A Recipe for Greatness

The previous post regarding California Judge Sill’s memorable opinion causes me to reflect on some of the more memorable opinions that form the landscape of Massachusetts jurisprudence over the years.

Perhaps one of the finest works of prose ever to constitute a legal opinion was crafted by Judge Paul Reardon, Chief Judge of the Massachusetts Supreme Judicial Court, in the case of Priscilla Webster v. Blue Ship Tea Room, 347 Mass. 421 (1964).

It seems that Ms. Webster, a native of New England (“a fact of some consequence,” noted the judge) patronized the Blue Ship Tea Room one day for a bowl of fish chowder, which contained haddock and potatoes (“in chunks (also a fact of some consequence),” noted the judge). While she was eating the chowder, a fish bone became lodged in her throat, and grievous injury ensued (the nature and extent of which were not in issue).

Ms. Webster sued the restaurant under a theory of breach of impled warranty of mercantability.

The Court determined that there was no breach of warranty, because one eating fish chowder in a restaurant on Boston Harbor ought to expect that a good chowder will have bones in it. But it is the language of Judge Reardon’s explanation that elevates the opinion to art form.

Rather than a dry recitation of legal holding suitable for a west keynote citation, Judge Reardon articulated the warranty holding in this fashion:

“No chef is forced to reduce pieces of fish in chowder to miniscule size in an effort to ascertain if they contain any pieces of bone, and a fish bone lurking in fish chowder, about the ingredients of which there is no other complaint, does not constitute a breach of implied warranty under the Uniform Commercial Code.”

After noting the defendant’s exhortation that “this court knows well that we are not talking of some insipid broth as is customarily served to convalescents” and quoting Daniel Webster’s recipe for fish chowder in a footnote, the Court observed:

“It is not too much to say that a person sitting down in New England to consume a good New England fish chowder embarks upon a gustatory adventure which may entail the removal of some fish bones from his bowl as he proceeds.”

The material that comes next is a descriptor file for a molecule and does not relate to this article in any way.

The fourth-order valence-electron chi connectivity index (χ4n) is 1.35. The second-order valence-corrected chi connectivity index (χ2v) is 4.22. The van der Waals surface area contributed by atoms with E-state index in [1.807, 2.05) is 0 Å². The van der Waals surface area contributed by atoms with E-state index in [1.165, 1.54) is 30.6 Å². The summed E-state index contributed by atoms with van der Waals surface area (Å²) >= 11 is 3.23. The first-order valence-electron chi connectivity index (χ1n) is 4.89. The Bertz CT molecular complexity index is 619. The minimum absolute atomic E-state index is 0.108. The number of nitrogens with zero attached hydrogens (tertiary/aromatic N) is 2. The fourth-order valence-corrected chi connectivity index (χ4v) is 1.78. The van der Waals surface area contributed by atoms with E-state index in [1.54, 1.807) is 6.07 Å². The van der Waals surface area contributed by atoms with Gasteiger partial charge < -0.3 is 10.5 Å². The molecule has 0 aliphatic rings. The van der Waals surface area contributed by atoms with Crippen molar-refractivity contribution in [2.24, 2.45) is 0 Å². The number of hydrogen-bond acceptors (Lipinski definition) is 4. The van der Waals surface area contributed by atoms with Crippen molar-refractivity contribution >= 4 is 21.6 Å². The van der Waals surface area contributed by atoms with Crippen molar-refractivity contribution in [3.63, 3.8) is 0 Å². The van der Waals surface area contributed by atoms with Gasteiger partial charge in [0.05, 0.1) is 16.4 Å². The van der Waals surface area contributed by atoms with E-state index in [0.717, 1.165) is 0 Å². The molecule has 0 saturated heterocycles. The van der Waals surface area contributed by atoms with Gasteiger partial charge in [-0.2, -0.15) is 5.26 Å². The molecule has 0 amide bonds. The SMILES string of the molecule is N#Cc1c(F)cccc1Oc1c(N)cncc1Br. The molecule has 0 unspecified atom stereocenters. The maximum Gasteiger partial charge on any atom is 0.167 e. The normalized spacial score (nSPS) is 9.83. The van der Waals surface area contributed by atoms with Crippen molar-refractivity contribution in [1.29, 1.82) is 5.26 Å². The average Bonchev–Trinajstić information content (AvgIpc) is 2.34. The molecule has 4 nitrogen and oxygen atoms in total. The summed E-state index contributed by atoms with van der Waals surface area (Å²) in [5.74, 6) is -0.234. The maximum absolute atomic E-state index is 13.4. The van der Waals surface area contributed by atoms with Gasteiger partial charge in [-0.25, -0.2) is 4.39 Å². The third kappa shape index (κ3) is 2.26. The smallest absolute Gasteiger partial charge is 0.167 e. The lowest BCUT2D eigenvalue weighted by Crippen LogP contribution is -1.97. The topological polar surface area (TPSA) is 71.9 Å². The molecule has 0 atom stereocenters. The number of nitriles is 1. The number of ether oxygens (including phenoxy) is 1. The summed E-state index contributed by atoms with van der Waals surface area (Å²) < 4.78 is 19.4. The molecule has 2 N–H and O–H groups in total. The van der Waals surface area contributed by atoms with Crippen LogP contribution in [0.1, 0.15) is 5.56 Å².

Not only is the case noteworthy for its prose, but it also has been incorporated into law school contracts classes from coast to coast. Note the Google results.

The opinion is only available via subscription legal research sites, but anyone desiring a complete copy may leave a request in the comments and I will reply with atttachment. Please enjoy reading of this delightful bone of contention.


  • Is there any court, anywhere in America, that would find for the defendant on a case like this today?

  • “While she was eating the chowder, a fish bone became lodged in her throat…”

    But if they took the bones out, it wouldn’t be crunchy! (Stop me before I reference Monty Python again!)

  • Kent,

    Sure… which is why the lawyers will make sure to find a way to sue in a different jurisdiction.

  • According to my citing history, there are only three cases in the country that declined to follow the rule or called it into question — they are in the states of Minnesota, Delaware and Illinois.

    The Webster case applies what is called the “foreign-natural” test, which has been discussed at length in contracts classes and articles for decades. That the rule is still followed broadly is a testament to its common sense.

  • That’s bad lawyering? The Federal Food, Drug, and Cosmetic Act (Title 21 of the US Code) states that food is adulterated if it is ‘ordinarily injurious’. I think most juries would agree that fish bones are injurious.

  • Er, what’s bad lawyering Dusty? The case was decided in 1964. One would suppose that the federal government has had more than enough time to spoil a good rule since then.

    But even today I wouldn’t expect a fair minded jury to find that a bowl of fish chowder with a bone in it is “ordinarily injurious.”

  • I don’t remember much from law school back in the early 1980s’, but Professor Tom Bergin taught us to spell “minuscule” correctly.

  • Thank you for your important contribution, Tom. Plese see this.